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Altair Nanotechnologies Lithium-Ion Battery Electrodes Clear Safety Testing Cycle

23 May 2006

Altair Nanotechnologies has completed an internal safety-testing cycle for its nano-structured negative electrode material—nano Lithium Titanium Oxide (nLTO)—that replaces the graphite used in conventional lithium-ion batteries. (Earlier post.)

Via a course of safety tests conducted over the past few months, Altairnano’s nLTO demonstrated safety under conditions where standard graphite-based cells typically smoke, vent and explode, according to the company.

The safety testing cycle that Altairnano has just completed on nano Lithium Titanium Oxide (nLTO)-enabled batteries is a significant milestone in the continued development of HEVs and EVs [hybrid-electric vehicles and electric vehicles] for mass usage, as well as for a diverse range of other applications. We put nLTO to a rigorous and uncompromising set of tests and the results were extremely compelling, in terms of safety, performance and lifespan.

—Alan Gotcher, Altair Nanotechnologies CEO and President

Altairnano performed hot-box exercises on its batteries at temperatures up to 240° C—more than 100° C above the temperature at which graphite-based batteries can explode—with zero explosions or safety concerns.

In addition, Altairnano performed high-rate overcharge, puncture, crush, drop and other comparative tests alongside a wide range of graphite-based battery cells with, again, no malfunctions, explosions or safety concerns exhibited by the nano-structured Altairnano nLTO cells. In comparison, the graphite cells, put to the same tests, routinely smoked, caught fire and exploded.

In addition to the safety enhancements achieved via nLTO, Altairnano’s nLTO battery technology offers improvements, as compared to graphite-based lithium ion cells, to certain measures of cell performance important in the EV and EV market. For example, battery cells using nLTO can be charged in as little as one minute, according to the company, while graphite-containing cells take between one and two hours to charge.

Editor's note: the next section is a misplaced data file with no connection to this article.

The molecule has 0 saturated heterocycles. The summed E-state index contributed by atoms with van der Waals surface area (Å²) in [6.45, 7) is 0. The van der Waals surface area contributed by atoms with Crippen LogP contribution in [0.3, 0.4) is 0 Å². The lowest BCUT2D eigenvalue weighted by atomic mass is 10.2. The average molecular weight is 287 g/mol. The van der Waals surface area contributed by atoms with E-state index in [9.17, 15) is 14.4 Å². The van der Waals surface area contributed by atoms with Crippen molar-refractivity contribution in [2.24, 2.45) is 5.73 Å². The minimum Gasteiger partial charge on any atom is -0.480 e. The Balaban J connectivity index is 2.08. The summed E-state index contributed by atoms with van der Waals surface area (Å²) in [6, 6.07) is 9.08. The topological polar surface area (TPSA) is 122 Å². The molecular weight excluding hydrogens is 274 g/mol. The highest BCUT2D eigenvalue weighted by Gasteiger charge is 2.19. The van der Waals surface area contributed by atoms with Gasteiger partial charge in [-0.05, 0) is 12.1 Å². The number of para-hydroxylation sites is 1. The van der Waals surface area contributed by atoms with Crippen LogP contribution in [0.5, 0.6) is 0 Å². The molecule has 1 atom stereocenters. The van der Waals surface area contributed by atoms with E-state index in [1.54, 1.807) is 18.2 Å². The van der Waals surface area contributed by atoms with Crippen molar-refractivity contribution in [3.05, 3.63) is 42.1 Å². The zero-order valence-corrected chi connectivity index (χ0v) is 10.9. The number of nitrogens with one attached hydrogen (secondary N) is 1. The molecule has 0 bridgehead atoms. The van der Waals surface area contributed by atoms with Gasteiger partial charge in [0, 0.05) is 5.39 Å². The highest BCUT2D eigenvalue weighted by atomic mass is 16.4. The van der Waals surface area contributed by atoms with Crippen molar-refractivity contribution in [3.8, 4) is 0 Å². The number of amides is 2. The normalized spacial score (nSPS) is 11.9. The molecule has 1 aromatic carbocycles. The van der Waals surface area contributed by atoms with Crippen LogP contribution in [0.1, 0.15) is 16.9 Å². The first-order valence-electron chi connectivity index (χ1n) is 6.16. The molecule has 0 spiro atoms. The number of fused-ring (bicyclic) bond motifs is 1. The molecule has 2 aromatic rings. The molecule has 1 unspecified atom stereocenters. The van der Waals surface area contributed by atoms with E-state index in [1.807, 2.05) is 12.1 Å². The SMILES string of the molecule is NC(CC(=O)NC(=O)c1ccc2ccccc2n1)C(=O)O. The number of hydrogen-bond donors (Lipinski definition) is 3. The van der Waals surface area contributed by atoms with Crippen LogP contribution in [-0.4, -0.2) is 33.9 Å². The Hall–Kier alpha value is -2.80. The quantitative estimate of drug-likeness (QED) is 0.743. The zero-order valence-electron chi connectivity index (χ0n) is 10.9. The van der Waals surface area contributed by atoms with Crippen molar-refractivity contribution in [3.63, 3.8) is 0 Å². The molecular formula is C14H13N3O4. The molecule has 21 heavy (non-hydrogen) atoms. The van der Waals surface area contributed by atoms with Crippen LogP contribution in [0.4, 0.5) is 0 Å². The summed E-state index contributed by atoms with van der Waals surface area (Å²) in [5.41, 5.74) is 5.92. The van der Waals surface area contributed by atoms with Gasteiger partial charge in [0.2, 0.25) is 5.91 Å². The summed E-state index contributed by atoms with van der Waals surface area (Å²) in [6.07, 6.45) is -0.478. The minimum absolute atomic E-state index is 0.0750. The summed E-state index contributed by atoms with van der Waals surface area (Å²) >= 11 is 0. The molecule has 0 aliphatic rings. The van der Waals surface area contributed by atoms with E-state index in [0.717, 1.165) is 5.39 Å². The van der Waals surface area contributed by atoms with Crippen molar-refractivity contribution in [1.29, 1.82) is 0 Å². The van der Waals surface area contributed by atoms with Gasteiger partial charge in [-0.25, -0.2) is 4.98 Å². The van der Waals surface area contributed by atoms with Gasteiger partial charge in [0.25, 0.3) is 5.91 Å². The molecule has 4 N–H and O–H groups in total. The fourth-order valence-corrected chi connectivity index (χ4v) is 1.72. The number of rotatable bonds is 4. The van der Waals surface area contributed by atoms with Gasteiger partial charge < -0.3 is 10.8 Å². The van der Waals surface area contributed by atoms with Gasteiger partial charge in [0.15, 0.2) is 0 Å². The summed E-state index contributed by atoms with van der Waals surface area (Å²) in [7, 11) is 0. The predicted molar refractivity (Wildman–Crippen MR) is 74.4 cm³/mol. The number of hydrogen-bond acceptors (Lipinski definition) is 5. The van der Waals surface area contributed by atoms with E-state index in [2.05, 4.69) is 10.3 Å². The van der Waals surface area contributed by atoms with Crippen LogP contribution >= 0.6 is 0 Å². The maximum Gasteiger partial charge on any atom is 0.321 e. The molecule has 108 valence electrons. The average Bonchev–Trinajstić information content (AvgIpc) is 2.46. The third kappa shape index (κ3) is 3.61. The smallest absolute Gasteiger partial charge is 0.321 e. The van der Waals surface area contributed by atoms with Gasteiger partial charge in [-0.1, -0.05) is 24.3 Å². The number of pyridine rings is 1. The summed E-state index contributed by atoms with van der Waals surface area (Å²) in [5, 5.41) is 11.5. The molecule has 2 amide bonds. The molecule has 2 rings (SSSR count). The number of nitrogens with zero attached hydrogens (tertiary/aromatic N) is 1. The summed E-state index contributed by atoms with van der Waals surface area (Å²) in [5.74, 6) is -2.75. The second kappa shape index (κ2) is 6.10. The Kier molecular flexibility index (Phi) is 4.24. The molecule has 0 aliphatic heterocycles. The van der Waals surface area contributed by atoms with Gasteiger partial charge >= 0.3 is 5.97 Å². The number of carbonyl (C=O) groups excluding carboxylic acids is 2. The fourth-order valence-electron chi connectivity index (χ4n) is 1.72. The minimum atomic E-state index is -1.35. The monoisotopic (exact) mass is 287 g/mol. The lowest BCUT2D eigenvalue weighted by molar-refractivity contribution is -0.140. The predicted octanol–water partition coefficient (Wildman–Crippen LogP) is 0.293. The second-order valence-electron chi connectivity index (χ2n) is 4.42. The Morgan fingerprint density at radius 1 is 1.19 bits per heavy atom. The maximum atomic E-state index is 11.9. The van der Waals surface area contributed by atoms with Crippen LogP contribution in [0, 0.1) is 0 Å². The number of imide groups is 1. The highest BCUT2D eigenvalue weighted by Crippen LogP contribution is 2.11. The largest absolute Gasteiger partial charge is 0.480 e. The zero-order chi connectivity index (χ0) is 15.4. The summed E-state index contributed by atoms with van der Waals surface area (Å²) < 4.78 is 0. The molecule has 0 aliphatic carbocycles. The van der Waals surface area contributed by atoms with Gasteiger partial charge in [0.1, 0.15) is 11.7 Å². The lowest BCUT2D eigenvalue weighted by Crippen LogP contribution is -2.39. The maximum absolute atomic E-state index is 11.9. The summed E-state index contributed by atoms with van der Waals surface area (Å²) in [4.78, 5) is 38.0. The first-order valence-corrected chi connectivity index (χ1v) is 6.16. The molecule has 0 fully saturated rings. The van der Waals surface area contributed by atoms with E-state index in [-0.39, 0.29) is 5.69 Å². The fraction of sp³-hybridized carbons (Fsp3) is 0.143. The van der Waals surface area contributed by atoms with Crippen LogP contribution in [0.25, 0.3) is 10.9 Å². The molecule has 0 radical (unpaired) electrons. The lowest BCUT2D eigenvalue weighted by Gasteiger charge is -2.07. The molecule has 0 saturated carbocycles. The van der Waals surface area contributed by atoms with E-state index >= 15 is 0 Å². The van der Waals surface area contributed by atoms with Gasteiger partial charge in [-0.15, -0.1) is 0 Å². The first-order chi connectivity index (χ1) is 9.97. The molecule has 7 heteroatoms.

Altairnano has performed tests demonstrating more than 9,000 use cycles at charge/discharge rates at which other battery types simply cannot function, let alone charge, according to the company.

In March, Altair Nanotechnologies and Electro Energy entered into a four-year Joint Development Agreement for the design, manufacture and marketing of high-power lithium-ion batteries and battery systems. (Earlier post.)

May 23, 2006 in Batteries | Permalink | Comments (8) | TrackBack (1)

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» nLTO a Go from After Gutenberg
nLTO is a GCC designation for nano technology employing specially treated titanium oxide doped with lithium. The material will made up the negative electrode in advanced lithium batteries manufactured by Electro Energy. ... [Read More]

Comments

While not as fast charging as Toshiba's nano lithium battery, This may prove to be far more rugged and durable than the competition. This maybe a battery technology for the hybrid vehicles would catapault them into the mainstream. With shorter recharge times, and duraility, the military would look into this product too. Plugins and electrical backups would benefit too.

To be sure, the biggest advantage of having ultra-rapid charge capability is the ability to recapture far more power on regenerative braking. Currently, the slow charge times on batteries limits the maximum amount of power that can be recaptured under braking. A battery that can accept an extreme high rate of charge could likely recapture nearly 100% during even heavy braking.

I read somewhere that the Toshiba quick-charge cells use the same technology licensed from Altair. Is this true?

Okay, good news. Now, what is the plan? They have the best tested battery, but maybe the most expensive? Hybrid buses? Military use?
EV cars? no.
EV scooters? maybe.

These charge times make EVs more interesting. With 1-2 min charge time, no more than 100-150 miles range in required for EVs, at least for the first adoptors. (I assume gas stations would build electrical outlets.

Without having actual numbers, I would guess that the gas engine and auxiliary hybrid equipment in a Prius-size car weighs 100-200 kg (200-400 lbs (not accurate)). To scrap this weight and replace it with batteries and a larger electrical motor would probably go a long way.

It would be interesting to see data on this and how much range and power (and torque) would be available.

-Thomas

Chill, t&T, unless you have a spare $50K for scoot bats. We are talking defense spending here.

Channeling Senator Dirksen

ABAT is apparently marketing a new nano-lithium (NLi) battery (ABAT's Polymer-Li (PLi) battery upgraded with Altair's Lithium Titanate Spinel electrodes). This new quick charge ABAT-NLi battery is claimed to being developed to 350 Wh/Kg with an increased duty cycle (from 1 000 to 20 000 charges). Mass production will be in China, as the PLi model. First NLi units being tested on electric-bikes and other electric vehicles. Price could be about or below $500/KWh.

If ABAT (an others) can do it, it would be a terrific boast to PHEVs and EVs performance.

Hybrid vehicles? How about use them with a full electric car like the Tesla.

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